Posted on July 17, 2019
In announcing its mobile-first index in 2018, Google set the stage for where it expects internet use to go in the future. There is no doubt that mobility is playing an ever-important role in the lives of day-to-day internet users. That has all of the search engines concentrating heavily on mobile search. If you are not on board with it, you’re falling behind.
Any effective SEO strategy for 2019 and beyond must account for mobility. However, understand this one particularly important fact: maximizing for mobility is not a matter of choosing new keywords and phrases. Keywords still matter, as you will discover below, but of equal importance is the technical performance of your site on mobile devices.
Below are three things you can do to maximize mobile search. They illustrate the point of this post perfectly.
We have been hearing about mobile friendly websites for years. Web developers began pushing mobile friendliness long before Google announced its mobile-first index. They were right in doing so. Mobile friendliness is now more important than ever.
A mobile friendly website is a website that is equally navigable and readable on mobile devices. It is a website that adapts to screens of different sizes on-the-fly. It is one that can be used seamlessly by the same user on a desktop PC, laptop, tablet, and phone.
How do you make your site mobile friendly? If you are using a content management system (CMS), make sure your theme is expressly described as being mobile friendly by its developers. Then test your site using Google’s free mobile friendly test.
By the way, your site may not be as mobile friendly as it could be even if it passes the Google test. A truly mobile friendly site is one with readable fonts, a responsive theme, elements that are friendly to larger hands, and AMP (accelerated mobile pages) that serve up mobile content faster.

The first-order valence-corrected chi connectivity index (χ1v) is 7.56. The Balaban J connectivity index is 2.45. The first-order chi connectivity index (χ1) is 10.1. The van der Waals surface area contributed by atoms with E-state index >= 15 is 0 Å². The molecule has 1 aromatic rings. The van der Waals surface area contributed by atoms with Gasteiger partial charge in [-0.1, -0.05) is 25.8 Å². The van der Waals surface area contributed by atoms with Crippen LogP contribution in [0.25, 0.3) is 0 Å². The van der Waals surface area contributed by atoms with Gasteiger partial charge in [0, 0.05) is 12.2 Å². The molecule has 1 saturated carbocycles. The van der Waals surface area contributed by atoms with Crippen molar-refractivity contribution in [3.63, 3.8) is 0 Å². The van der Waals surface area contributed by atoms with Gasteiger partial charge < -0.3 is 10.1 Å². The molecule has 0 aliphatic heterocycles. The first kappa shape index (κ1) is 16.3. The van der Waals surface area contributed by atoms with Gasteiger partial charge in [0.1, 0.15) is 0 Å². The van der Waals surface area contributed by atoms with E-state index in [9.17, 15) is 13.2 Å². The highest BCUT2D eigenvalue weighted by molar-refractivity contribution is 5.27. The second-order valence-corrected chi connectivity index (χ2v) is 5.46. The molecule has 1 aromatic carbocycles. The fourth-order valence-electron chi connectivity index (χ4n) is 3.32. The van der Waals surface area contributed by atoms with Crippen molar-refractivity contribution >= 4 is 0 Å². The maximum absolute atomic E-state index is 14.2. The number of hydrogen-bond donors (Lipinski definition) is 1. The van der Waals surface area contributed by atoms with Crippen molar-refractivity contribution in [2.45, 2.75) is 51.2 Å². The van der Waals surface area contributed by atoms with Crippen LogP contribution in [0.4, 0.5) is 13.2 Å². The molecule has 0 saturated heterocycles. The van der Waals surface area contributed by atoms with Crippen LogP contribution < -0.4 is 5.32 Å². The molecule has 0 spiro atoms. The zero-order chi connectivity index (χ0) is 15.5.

Next up is optimizing your site so that it is friendly to voice searches. This is where keywords and phrases come into play. Understand that the voice assistants built-in to modern mobile devices have changed the way people search. Now they ask questions.
Instead of typing in ‘Italian Restaurant” and a ZIP code, a smartphone user is likely to simply ask the question, “where can I find an Italian restaurant nearby?” Your site needs to be optimized to take advantage of those questions.
AnswerThePublic is a great website for learning the kinds of questions people are asking about different topics. You can use the information found there to build longtail keywords that are very effective for voice search questions.
You can implementing these questions and phrases into on-page web content by leveraging H2 & H3 tags followed by paragraph text, in a question & answer style format, and also adding keyword variation into bullet points, and also adding structured data (schema.org). Google also has a structured data markup tool to help SEO’s optimize their pages and get the implementation of schema done effortlessly.
On the heels of its mobile-first index, Google also announced that its algorithms are now ranking for speed. This makes perfect sense given the mentality of the average mobile user. People who use their smartphones as their primary internet browsing devices are not likely to spend a lot of time waiting for pages to load. If your page is too slow, users will simply move on.
The thing about improving speeds is that it is all technical. In other words, you do not have to guess how to do it. There are great tools like GT Metrix and Lighthouse in Chrome, that can pin-point these website speed and performance related issues, making it easy for a SEO’s and web developers to quickly diagnose and fix.
Mobility is the rule of the day for website and SEO development. If your site has never been optimized for mobile, it’s time to change that before you are left behind.